A quirky war veteran goes on a pilgrimage to meet his hero, the author Gabriel García Márquez, in this poetic debut novel.
Jefferson Long Solider has returned home after two tours in Iraq. The young veteran steps off a plane in Albuquerque, N.M., and begins to chant, “I am Jefferson Long Soldier, and I am returned from WA-AR.” It’s the first of many chanting scenes in a journey steeped in elements of magical realism, echoing Jefferson’s obsession with García Márquez’s 1967 novel One Hundred Years of Solitude. He carries the book with him wherever he goes, refers to its author as “GGM” and is certain that it has saved his life. His grandmother Esco and his cousin Nigel welcome him home and anxiously wait to see how the war has changed him. While in Iraq, Jefferson began to record each death he witnessed, and the list begins to haunt him; what should be a triumphant return from war becomes a painful, restless ordeal. Jefferson finds Dr. Monika, an unorthodox “pseudo-doctor” who allows him to chant and talk about his transformative belief in García Márquez’s novel, after which he finds his next step is clear: He must ride Nigel’s motorcycle to Mexico City and see the author in person. Stark presents a largely interior journey, with long passages describing the landscape (“Jefferson could think of nothing in the world he wanted to do as he gazed at the snow-tipped mountains way off in the distance”) and ruminating on García Márquez’s work, although the best storytelling occurs during scenes of action. Jefferson’s adventures are often dreamlike, and some may actually be dreams: At one point, he’s captured by bandits and nearly executed; at others, he’s fed and loved by beautiful twin women and helps a mother deliver a baby in a forest. As the lines blur between Jefferson’s physical journey and his spiritual quest, he eventually finds a purpose for all his stories. The novel’s textual dialogue with One Hundred Years of Solitude is significant, and it’s an ambitious conceit. However, readers who aren’t familiar with that masterpiece may get mired in the details, as Jefferson’s own life story sometimes gets lost. Still, the story’s happy ending is richly deserved.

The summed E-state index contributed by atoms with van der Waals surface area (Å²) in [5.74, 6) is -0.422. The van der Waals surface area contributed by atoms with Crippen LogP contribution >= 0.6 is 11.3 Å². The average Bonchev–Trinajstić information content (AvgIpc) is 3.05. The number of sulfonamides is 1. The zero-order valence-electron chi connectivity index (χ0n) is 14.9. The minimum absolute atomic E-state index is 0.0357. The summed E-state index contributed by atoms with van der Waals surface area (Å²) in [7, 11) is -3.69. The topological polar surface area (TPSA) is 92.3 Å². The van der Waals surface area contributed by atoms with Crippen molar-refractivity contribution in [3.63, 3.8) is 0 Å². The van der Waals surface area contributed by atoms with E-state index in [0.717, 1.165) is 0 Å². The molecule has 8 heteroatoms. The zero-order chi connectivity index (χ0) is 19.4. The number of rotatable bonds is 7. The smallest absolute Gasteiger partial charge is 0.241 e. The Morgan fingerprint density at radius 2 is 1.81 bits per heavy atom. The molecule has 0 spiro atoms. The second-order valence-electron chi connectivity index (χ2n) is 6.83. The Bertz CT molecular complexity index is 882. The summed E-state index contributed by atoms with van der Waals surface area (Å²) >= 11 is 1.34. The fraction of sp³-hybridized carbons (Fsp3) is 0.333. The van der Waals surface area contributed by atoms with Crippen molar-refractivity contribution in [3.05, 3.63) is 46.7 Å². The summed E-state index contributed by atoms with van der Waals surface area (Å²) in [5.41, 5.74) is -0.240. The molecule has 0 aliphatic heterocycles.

An ambitious novel with a distinct narrator and fresh voice.